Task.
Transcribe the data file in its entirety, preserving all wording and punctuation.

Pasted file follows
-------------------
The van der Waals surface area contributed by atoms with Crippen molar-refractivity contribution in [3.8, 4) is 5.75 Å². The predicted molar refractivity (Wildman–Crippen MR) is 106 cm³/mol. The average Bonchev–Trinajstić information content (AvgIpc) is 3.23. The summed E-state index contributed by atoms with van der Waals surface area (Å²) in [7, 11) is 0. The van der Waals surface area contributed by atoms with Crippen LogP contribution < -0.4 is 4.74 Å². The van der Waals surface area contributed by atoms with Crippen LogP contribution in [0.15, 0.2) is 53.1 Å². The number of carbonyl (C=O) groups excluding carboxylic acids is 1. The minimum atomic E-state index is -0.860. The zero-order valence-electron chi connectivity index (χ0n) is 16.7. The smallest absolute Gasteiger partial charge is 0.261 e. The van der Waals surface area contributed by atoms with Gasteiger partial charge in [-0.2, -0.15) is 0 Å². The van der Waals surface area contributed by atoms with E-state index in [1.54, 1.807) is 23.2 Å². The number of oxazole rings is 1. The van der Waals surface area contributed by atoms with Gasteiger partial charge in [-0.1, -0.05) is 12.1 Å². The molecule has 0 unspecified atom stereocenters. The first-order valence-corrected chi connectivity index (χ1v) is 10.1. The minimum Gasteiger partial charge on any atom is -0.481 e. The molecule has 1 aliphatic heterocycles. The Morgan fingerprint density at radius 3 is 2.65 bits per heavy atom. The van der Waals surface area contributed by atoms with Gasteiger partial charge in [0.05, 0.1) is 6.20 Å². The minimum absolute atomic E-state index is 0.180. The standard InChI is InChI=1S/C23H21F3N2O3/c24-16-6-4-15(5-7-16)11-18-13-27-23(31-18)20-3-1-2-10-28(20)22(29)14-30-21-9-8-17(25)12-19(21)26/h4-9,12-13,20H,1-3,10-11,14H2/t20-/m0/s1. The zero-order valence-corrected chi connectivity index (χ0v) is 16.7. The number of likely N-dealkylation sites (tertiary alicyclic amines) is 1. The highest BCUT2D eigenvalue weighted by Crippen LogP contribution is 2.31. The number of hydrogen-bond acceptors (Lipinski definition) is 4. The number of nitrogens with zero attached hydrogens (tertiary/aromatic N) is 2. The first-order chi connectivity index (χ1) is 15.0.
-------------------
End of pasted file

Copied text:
The van der Waals surface area contributed by atoms with Crippen molar-refractivity contribution in [3.8, 4) is 5.75 Å². The predicted molar refractivity (Wildman–Crippen MR) is 106 cm³/mol. The average Bonchev–Trinajstić information content (AvgIpc) is 3.23. The summed E-state index contributed by atoms with van der Waals surface area (Å²) in [7, 11) is 0. The van der Waals surface area contributed by atoms with Crippen LogP contribution < -0.4 is 4.74 Å². The van der Waals surface area contributed by atoms with Crippen LogP contribution in [0.15, 0.2) is 53.1 Å². The number of carbonyl (C=O) groups excluding carboxylic acids is 1. The minimum atomic E-state index is -0.860. The zero-order valence-electron chi connectivity index (χ0n) is 16.7. The smallest absolute Gasteiger partial charge is 0.261 e. The van der Waals surface area contributed by atoms with Gasteiger partial charge in [-0.2, -0.15) is 0 Å². The van der Waals surface area contributed by atoms with E-state index in [1.54, 1.807) is 23.2 Å². The number of oxazole rings is 1. The van der Waals surface area contributed by atoms with Gasteiger partial charge in [-0.1, -0.05) is 12.1 Å². The molecule has 0 unspecified atom stereocenters. The first-order valence-corrected chi connectivity index (χ1v) is 10.1. The minimum Gasteiger partial charge on any atom is -0.481 e. The molecule has 1 aliphatic heterocycles. The Morgan fingerprint density at radius 3 is 2.65 bits per heavy atom. The van der Waals surface area contributed by atoms with Gasteiger partial charge in [0.05, 0.1) is 6.20 Å². The minimum absolute atomic E-state index is 0.180. The standard InChI is InChI=1S/C23H21F3N2O3/c24-16-6-4-15(5-7-16)11-18-13-27-23(31-18)20-3-1-2-10-28(20)22(29)14-30-21-9-8-17(25)12-19(21)26/h4-9,12-13,20H,1-3,10-11,14H2/t20-/m0/s1. The zero-order valence-corrected chi connectivity index (χ0v) is 16.7. The number of likely N-dealkylation sites (tertiary alicyclic amines) is 1. The highest BCUT2D eigenvalue weighted by Crippen LogP contribution is 2.31. The number of hydrogen-bond acceptors (Lipinski definition) is 4. The number of nitrogens with zero attached hydrogens (tertiary/aromatic N) is 2. The first-order chi connectivity index (χ1) is 15.0.